Coronavirus: D-Day veteran urges everyone to stay at home to beat Covid-19 pandemic

Ken Watts (fourth from right)

Ken Watts (fourth from right) - Credit: Archant

A 95-year-old D-Day veteran from Barnsbury has urged Britons stay at home to beat Covid-19.

Ken Watts - then

Ken Watts - then - Credit: Archant

Ken Watts, of Lofting Road in Barnsbury, served in 18 Platoon, D Company, 2 Battalion of the Devonshire Regiment for four years during the Second World War.

He landed on Golden Beach, Normandy, on June 6 1994 and took the offensive to the Nazi troops, but now says the best way to win the current “battle” is by social distancing.

Ken, who is a member of Islington Veterans Association (IVA), told the Gazette: “In the last war you could go out in the shops for rationed goods and there was air raid shelters all around and about, and if the sirens went you dived into an Anderson shelter or the nearest shelter if you wanted to survive. And if you stayed indoors [at your home] and unfortunately got bombed that was your hard luck, wasn’t it? So, basically, if you do what you’re asked you should survive.

“I know it sounds difficult in this day and age when people are always jumping on buses and the underground but do what the government advises and stay indoors, it’s the sensible thing to do.”

Members of the Islington Veterans' Association at the war memorial in Islington Green. Islington ex

Members of the Islington Veterans' Association at the war memorial in Islington Green. Islington ex service men from left are Ken Watts, Terry Parratt, Norman Willson, Mark Samson, Phil Menham, Robert King ,Ron Ranger . Picture by Dieter Perry. - Credit: Archant

Ken reckons that, were wartime prime minister Winston Churchill alive today, he would be echoing the advice of Public Health England and telling people to stay at home as much as possible.

Ken lives with his 90-year-old wife, who suffers from dementia, but her son brings them shopping, and IVA also regularly checks in on its members.

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But he says people shouldn’t “be greedy and clear the shelves” in supermarkets because not all old and vulnerable people have helpers getting their groceries.

On Covid-19, the veteran said: “To be honest I don’t worry about it because, if I start worrying about it then I have a good chance of catching it, that’s the way I think.”

Pictured from left by their stall is Ron Goodere, Ken Watts, Bill Millett MBE, Ernie Welsh, Mark S

Pictured from left by their stall is Ron Goodere, Ken Watts, Bill Millett MBE, Ernie Welsh, Mark Samson, Bob King. Pic: Dieter Perry - Credit: Archant

The World Health Organisation says coronavirus is passed from person to person through small droplets from the nose or mouth which are spread when a person with Covid-19 coughs or exhales.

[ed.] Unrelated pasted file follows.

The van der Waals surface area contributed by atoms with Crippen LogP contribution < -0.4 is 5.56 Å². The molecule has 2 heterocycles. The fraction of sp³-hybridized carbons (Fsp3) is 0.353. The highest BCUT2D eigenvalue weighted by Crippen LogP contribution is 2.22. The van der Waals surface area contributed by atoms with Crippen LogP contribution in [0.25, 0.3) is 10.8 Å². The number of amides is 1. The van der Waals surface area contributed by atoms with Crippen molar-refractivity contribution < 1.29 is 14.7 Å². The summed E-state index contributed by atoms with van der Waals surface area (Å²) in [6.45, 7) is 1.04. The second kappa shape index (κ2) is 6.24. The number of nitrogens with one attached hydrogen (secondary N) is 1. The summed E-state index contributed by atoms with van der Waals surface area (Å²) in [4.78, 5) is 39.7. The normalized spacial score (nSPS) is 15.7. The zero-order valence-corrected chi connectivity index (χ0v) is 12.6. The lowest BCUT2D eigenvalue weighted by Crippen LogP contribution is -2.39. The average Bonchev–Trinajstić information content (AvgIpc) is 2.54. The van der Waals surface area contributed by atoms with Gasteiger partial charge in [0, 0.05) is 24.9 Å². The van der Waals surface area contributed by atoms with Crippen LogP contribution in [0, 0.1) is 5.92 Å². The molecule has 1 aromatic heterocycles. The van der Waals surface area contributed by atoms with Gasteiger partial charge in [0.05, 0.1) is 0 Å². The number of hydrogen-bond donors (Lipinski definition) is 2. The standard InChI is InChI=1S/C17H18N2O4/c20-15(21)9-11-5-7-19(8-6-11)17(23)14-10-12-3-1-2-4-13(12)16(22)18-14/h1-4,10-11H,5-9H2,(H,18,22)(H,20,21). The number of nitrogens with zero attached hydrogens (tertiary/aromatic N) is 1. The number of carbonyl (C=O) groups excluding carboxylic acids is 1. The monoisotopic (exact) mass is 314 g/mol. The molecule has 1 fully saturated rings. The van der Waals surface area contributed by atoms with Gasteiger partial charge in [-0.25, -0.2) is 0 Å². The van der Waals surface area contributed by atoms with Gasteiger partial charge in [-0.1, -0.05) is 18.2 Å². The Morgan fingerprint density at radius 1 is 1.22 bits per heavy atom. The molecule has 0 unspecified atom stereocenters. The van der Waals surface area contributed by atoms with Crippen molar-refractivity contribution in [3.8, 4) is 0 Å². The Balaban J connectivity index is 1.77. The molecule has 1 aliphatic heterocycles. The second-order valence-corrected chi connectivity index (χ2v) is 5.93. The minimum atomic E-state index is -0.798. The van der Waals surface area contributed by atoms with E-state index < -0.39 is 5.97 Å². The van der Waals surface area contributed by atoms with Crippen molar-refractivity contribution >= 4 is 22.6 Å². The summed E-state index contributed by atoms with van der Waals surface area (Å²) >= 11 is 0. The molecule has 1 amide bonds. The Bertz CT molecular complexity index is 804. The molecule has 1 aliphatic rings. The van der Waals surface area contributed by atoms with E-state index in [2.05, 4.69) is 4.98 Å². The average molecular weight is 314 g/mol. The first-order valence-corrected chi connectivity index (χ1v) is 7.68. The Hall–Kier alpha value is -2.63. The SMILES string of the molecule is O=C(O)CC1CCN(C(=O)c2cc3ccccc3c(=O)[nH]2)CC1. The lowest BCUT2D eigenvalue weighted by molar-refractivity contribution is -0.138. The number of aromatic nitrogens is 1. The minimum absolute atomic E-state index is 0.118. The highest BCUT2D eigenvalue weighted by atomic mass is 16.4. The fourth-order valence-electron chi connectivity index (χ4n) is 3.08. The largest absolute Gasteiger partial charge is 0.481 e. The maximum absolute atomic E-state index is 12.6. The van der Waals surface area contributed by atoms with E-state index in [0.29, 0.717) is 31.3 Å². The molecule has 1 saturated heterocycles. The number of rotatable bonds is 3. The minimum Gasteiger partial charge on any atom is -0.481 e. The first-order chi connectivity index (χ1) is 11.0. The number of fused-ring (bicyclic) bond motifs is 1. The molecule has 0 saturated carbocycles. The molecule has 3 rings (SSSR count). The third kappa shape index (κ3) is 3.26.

Ken added: “When we landed on D-Day they said we might not come back to England again, so I didn’t give a toss when we landed.

“I wasn’t scared so much, I always put it down to self-preservation. When we landed two of us were going along together and one of them said ‘there they are Ken’, and then boom he was dead. And when I did eventually get wounded, they said: ‘If it had been two centimetres the other way we would have buried you’, that’s luck.

“With this coronavirus that’s going about if you do what the government asks and stay two metres away from the next person, and stay indoors the you should be okay.”

He added: “I stay indoors and try to exercise if I can but, let’s face it, I’m 95, I’m stiffening up.”

Ken has been painting and drawing to keep himself occupied, and he also recommends doing crossword puzzles.

He used to take an arts class at the Drovers Centre in North Road, which was closed by the council earlier this year due to a funding shortfall, with services re-provided elsewhere.

The site is earmarked for social homes. But Ken says he wishes it hadn’t been closed.

On how long the coronavirus lockdown could last, Ken said: “It’s going to take time but providing people obey what the government asks you to do, it should come to an end quite soon.”

Looking back on the D-Day offensive, when more than 150,000 allied troops landed on an 80km stretch of Normandy coastline, Ken said: “We landed on Golden Beach in the early hours of the morning. Fortunately, for our platoon landing barge, the tide took us about 400 yards past our landing point, so we missed the main onslaught.

“They told us we landed in the wrong spot and had to go back, which we did, and we met them [the Nazi’s] sideways on. Apart from that, we live to tell the tale.”